Why I Am a Liberal
Author : Sagarika Ghose
Publisher : Penguin Viking, Rs 500
This book is a fitting tool to help readers analyse their own politics as individuals and assess the practicability of a ‘liberal stand’, says VV Sundar
The thing about labels is that they try to do the impossible — they create neat classifications and build definitive boundaries and restricted identities/meanings. In reality, this stratification often fails to stick. Another problem is that times, labels derive meaning and respectability only when they are used to lampoon or attack the ‘Other’ ideology.
The codification in politics is fascinating. The protagonists change from time to time. Left, right, liberal and fundamentalist are some of the common terms that are thrown around in the political spectrum. These are loaded, rigid and absolute words and tend to act as self-appointed gatekeepers. Each arrogates its own wisdom and methods as supreme, as compared to the other, to achieve their lofty goals. No counter narrative is permissible or tolerated.
Interestingly, one thing that is common in all camps is their undeniable hollowness when it comes to delivering the promises to the common man. Isn’t each camp drumming up hysteria against the other to favour its own ideology? Do these camps really matter? Does the man on the street view the world according to such neatly dissected frames of references? Or is the common man making deft choices that befit the immediate reality and context?
India’s social and political ecosystem is a perpetual tug of war. Issues related to caste and religion continue to plague its evolution. Sagarika Ghose’s recent book Why I Am a Liberal: A Manifesto for Indians Who Believe in Individual Freedom does a good job at discussing these factors.
It is a voluminous book that shows why a society as a whole can’t be viewed through the lens of the ‘right wing’ or the ‘left wing’. It also highlights the danger in the tendency of individuals buying into the idea that the Government should have a paternalistic role to play.
As for the writing style of the book, one finds the narrative shifting gears, often abruptly as it goes from quoting the past to chronicling the present and then going back again to the past, to reinforce the central argument. So at times, the ride might seem to be somewhat bumpy. But it is still a good read for the arguments that it makes. The central idea that it revolves around is: Respect for disagreement is an extremely important liberal premise. One can’t help but wonder that if individual freedom is what is being championed then why at an aggregate level, when delivered in the form of electoral verdicts, it remains an unpalatable idea to a section of the intelligentsia when the results challenge their advocated narrative? Why we do not view the electoral verdicts and the freedom exercised by other individuals with respect and humility?
The book talks about “muscular nationalism” becoming the norm. Why has it emerged in the first place? Is it a manifestation of geo-political events or of certain perceived weaknesses left unaddressed from the past? It also states that “It is also a time to be inclusive, to listen to counter arguments and learn from them and recognise that the term ‘liberal’ has been distorted and corrupted by its own guardians”. That is remarkably a candid admission.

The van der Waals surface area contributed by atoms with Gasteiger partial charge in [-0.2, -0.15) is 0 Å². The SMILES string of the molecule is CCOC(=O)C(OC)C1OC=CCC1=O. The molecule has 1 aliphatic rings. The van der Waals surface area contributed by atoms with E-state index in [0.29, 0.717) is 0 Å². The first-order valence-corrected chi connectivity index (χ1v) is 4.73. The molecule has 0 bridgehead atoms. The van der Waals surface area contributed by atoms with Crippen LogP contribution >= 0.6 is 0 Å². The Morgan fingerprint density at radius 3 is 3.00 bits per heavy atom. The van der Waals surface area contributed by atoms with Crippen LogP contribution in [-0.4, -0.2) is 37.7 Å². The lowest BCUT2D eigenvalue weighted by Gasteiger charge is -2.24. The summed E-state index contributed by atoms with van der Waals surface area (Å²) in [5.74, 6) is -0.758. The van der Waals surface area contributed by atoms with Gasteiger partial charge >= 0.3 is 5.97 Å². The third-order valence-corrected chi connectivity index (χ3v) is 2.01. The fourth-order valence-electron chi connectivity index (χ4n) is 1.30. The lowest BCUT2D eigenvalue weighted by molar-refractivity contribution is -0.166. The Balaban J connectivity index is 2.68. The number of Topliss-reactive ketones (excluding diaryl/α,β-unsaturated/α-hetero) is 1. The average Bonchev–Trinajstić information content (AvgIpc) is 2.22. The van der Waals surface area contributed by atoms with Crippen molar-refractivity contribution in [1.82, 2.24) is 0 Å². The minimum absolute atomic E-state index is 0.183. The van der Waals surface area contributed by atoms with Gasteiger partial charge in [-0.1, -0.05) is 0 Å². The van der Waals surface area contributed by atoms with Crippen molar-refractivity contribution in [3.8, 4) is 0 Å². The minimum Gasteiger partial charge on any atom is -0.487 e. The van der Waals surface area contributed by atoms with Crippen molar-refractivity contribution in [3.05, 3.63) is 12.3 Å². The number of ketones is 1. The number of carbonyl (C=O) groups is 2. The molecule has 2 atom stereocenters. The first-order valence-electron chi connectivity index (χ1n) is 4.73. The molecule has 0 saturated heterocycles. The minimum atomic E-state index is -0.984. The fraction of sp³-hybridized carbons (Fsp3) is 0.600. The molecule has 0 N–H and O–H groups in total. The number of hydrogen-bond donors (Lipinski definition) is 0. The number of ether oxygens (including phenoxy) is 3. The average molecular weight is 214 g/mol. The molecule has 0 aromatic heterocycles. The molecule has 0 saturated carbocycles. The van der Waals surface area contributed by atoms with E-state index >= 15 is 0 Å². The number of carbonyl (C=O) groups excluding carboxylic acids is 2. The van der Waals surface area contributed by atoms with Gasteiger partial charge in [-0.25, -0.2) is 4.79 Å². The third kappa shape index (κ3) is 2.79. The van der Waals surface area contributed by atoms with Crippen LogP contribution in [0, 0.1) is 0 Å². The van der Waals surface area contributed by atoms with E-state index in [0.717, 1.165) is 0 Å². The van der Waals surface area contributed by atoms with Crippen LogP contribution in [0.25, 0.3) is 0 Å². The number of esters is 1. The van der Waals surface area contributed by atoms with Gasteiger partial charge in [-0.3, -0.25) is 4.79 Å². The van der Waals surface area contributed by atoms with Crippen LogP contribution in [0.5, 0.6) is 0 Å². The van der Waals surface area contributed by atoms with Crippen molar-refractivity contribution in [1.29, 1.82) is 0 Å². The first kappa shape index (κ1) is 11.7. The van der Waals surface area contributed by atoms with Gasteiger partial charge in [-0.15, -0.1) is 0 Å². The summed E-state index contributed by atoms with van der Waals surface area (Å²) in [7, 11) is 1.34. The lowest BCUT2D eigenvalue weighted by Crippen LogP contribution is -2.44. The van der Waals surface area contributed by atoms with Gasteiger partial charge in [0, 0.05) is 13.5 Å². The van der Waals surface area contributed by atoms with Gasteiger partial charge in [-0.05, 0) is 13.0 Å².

The book devotes a lot of space to the deep liberal traditions in India and shows how the founding fathers’ vision of the country was a thoroughly liberal one. In that case, the people of the nation should have been allowed to exercise their own political beliefs, even if they do not fit the liberal camp or other ideological camps. The liberalism at the core of the country is stronger than the forces of aggression, accession and aversions around it.
This is definitely a well-researched book. It works both for and against the author that in a single page, the reader gets to travel through space and time. He/she gets to look at events and personalities from a fresh perspective in this process. The book passionately advocates that individual freedom is above all else. Individuals, however, often have to navigate through the intricately woven fabric of said and unsaid rules in a society. Caste, class, and religion-related issues often form the bedrock of political decision making.
Also, individuals in a society often have to carry the burden of the decisions that have been made for them in the past. We don’t always get to choose our realities. In India, groups of individuals have often rejected any kind of ideological excess and have been able to see through hollow promises.
To some readers, it might seem like this is one of those books that are full of ideological gobbledygook, unconnected to the man on the street. But, I would still suggest that you pick it up as it helps one understand socio-political forces and shows that liberalism should not be limited to taking seemingly liberal stands while participating in a living room discussion.
The writer is a communications and management professional